Often in life, distance, life changes, unexpected or even unfortunate situations can cause us to forget the great impact people might have had on us. As humans, we sometimes take for granted just how much of an influence people we no longer see on a regular basis have been in our lives. From the relatives that taught us values and virtues, to the first childhood friend that loved us unconditionally, to the teacher that nurtured one of our gifts, the ministers that helped save our family or the employer who gave us a chance, we tend to forget just how great a part of our life’s puzzle some actually were.
I was watching a reality show recently, when the star made a point to reference that one of the co-stars had been a friend since high school and had helped him tremendously. They both worked in the same industry. The star had excelled to great heights, and his friend hadn’t yet. The star wanted to show his appreciation by giving the friend a platform through his show. I thought that was amazing!
There are so many people I would like to go back and thank. Holidays and special days like Thanksgiving make the thought of those who have helped shaped me sing from my heart more than normally. As I edit this previously posted blog post, while watching the Macy’s Thanksgiving Day Parade I think of my maternal grandparents and the many, many 4th Thursdays in November I spent with them piled in a home with up to 20 adults and children watching the parade, going to the Turkey Day Classic Parade and Game, and enjoying dinner that lasted for days. They, along with my parents, paternal grandmother and other older relatives really taught me about the love of and support for family.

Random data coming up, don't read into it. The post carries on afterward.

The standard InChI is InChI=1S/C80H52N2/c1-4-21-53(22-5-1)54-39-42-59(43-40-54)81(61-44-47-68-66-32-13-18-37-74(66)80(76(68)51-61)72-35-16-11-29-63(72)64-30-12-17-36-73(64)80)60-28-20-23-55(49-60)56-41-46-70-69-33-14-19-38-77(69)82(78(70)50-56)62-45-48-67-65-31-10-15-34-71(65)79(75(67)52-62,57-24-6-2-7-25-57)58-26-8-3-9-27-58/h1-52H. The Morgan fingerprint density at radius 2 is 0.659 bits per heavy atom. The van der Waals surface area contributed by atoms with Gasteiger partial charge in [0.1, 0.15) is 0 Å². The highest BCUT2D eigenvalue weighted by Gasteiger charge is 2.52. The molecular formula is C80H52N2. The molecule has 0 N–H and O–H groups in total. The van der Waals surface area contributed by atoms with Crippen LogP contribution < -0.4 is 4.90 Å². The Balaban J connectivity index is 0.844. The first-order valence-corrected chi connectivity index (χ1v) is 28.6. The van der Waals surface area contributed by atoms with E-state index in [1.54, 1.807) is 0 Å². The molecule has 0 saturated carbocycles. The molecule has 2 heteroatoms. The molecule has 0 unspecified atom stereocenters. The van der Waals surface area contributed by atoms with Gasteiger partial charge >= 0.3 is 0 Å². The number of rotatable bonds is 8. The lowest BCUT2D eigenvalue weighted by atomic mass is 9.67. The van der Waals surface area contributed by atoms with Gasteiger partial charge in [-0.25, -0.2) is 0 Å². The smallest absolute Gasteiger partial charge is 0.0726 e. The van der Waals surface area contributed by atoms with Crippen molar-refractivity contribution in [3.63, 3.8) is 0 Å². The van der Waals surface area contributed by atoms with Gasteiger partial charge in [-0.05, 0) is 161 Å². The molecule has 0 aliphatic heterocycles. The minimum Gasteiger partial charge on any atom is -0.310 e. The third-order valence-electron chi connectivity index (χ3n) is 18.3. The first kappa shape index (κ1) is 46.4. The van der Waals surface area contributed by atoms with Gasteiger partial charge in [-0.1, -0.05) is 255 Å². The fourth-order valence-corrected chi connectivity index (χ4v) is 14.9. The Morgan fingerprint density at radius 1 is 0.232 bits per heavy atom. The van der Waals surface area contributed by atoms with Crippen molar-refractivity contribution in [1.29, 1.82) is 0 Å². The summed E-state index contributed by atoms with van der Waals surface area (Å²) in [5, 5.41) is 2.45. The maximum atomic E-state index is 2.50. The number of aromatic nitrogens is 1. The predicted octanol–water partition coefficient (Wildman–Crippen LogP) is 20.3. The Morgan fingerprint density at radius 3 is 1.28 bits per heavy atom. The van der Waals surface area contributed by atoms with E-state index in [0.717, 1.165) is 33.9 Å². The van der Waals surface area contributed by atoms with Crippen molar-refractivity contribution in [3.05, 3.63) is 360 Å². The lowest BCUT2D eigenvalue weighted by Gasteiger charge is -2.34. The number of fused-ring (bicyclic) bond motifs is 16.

I think about my bestie, Edith Arms, whom I’ve known since 1977 in kindergarten who served as my bodyguard and became my best friend for life; to my 5th grade math teacher Mrs. Gladys Williams, who taught me that being Black in a predominantly white school was not only okay, but that it could be pretty cool; to the people from my former churches, Greater Shiloh, New Hope or Mt. Zion who developed my love for Christ and passion for public speaking, taught me event organization or allowed me a platform to grow and give; to the college professor, Mr. Paul Delaney who exposed me to the wonderful world of journalism, and the hospital president Mr. Charlie Faulkner that fussed at me for not taking digital photos correctly which led to my love of pictures! Through God’s guidance, all of these people, and so many more played a major role in helping make me who I am. I would like to take this time now to say “Thank You”.
Who helped you become you? Who was instrumental in your life? When was the last time you went back to thank those who helped you go forward? On this day of Thanksgiving, whether they are in Heaven or within reach, today is a good day to go back and say “Thank You”.